Going hands-on with the new M1-powered Apple MacBook Air feels very different from using any previous MacBook Air, even the early-2020 Intel version I tested alongside it. But that mostly comes from the new MacOS Big Sur experience, more than the hardware changes inside. Big Sur is a huge change for the Mac, with new visual flair, new controls and new ways of interfacing with your Mac. Once you account for the big OS update, the day-to-day experience will be familiar to anyone who has used a recent MacBook Air. That, by itself, is a big point in favor of the theory that switching Macs, especially the MacBook Air, from Intel CPUs to the new Apple-designed M1 system-on-chip will be overall a smooth transition.
For such a popular laptop -- I often call the MacBook Air the most universally useful laptop you can buy -- continuity of experience is incredibly important. That's true for Air users, who are usually looking for a sleek, reasonably priced machine that just works, as well as for those who use MacBook Pro laptops, the iMac, the Mac Mini or the Mac Pro for professional design, editing, photography or music work. Right now, only part of the Mac line is switching to Apple silicon. The rest, I'd expect to come sometime in the next year.
There are a couple of things working in the M1's favor when it comes to continuity of experience. The first is that much of what we do on our computers, again especially for the typical MacBook Air buyer, is done online, through cloud-based and browser-based tools.
Email, social media, shopping, video streaming, even workplace collaboration through Slack or other online tools -- it's all cloud- or browser-based, and for the most part highly platform-agnostic. The differences between the Mac and Windows capabilities of most laptops have narrowed significantly with this shift, and it's rare -- although not unheard of -- that a casual or mainstream user runs into the old problem of not having the right OS for the tool they need.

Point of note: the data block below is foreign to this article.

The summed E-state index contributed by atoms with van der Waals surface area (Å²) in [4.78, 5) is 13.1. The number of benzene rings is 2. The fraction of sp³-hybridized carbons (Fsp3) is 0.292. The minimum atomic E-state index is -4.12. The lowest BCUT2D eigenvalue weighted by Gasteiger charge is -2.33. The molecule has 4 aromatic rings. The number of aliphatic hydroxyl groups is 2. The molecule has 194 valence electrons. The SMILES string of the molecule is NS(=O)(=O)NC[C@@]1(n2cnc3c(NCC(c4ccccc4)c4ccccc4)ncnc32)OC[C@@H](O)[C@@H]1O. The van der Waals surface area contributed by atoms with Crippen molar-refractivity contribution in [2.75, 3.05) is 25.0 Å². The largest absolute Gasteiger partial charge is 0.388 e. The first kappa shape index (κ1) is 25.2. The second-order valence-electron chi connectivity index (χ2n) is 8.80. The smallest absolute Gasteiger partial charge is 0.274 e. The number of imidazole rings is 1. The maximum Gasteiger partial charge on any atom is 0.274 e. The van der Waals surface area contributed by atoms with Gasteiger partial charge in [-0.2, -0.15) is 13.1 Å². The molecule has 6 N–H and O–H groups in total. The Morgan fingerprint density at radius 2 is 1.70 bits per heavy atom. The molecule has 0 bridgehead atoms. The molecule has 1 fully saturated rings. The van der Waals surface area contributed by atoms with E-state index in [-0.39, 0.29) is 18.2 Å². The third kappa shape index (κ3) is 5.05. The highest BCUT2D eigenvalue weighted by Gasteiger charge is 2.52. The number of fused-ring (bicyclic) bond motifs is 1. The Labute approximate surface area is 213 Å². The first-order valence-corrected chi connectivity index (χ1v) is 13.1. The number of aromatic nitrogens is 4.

Read more: Testing the entire new Apple Mac M1 lineup
In situations like the above, the new M1 MacBook Air feels very much like an Intel MacBook Air, which is a big selling point to anyone concerned about the wholesale platform change.
Assisting in this is the Rosetta 2 emulation technology, which automatically installs itself the first time you attempt to install a non-native app (as in, an app not optimized for the M1 platform). So far, it's let me install things like Adobe apps, including Photoshop and Premiere Pro, Steam for gaming and Google's Chrome web browser.
Adobe adds its own warning message, letting you know you're still installing and running the Intel versions of these programs while the M1-native versions are being worked on. A version of Lightroom is coming later in 2020, Photoshop and other apps are not coming until sometime in 2021. As Adobe apps and Macs really go hand in hand, it's a bit shocking to me that zero Adobe apps are ready in their native forms on Day 1 of the M1 era. I'd have suspected Apple would keep a team of Adobe engineers chained in the basement of 1 Apple Park Way to make sure at least Photoshop or Illustrator could be a Day 1 native app.
That said, the emulated versions worked fine. Some of my colleagues would never deign to use Photoshop on a MacBook Air. I've used it for minor picture editing for years and the emulated version felt as robust as the native version on my Core i5 Air.
One disappointment was that Mac gaming remains, much as it ever was, an afterthought. After some big claims about cult favorite new RPG Baldur's Gate 3 running on M1 Macs, I could not get the Mac version to run via Steam -- I got an error message on each of the M1 Macs I tested. Larian, developer of BG3, tells me that it's working on a Rosetta-ready patch for the Steam version of the game right now.
Emulating software, especially games, is always a roll of the dice, but at least that's the only app I tried that wouldn't even launch in Rosetta mode. That said, the Steam interface itself ran sluggishly. I hope there's a native version of that in the not-too-distant future as well.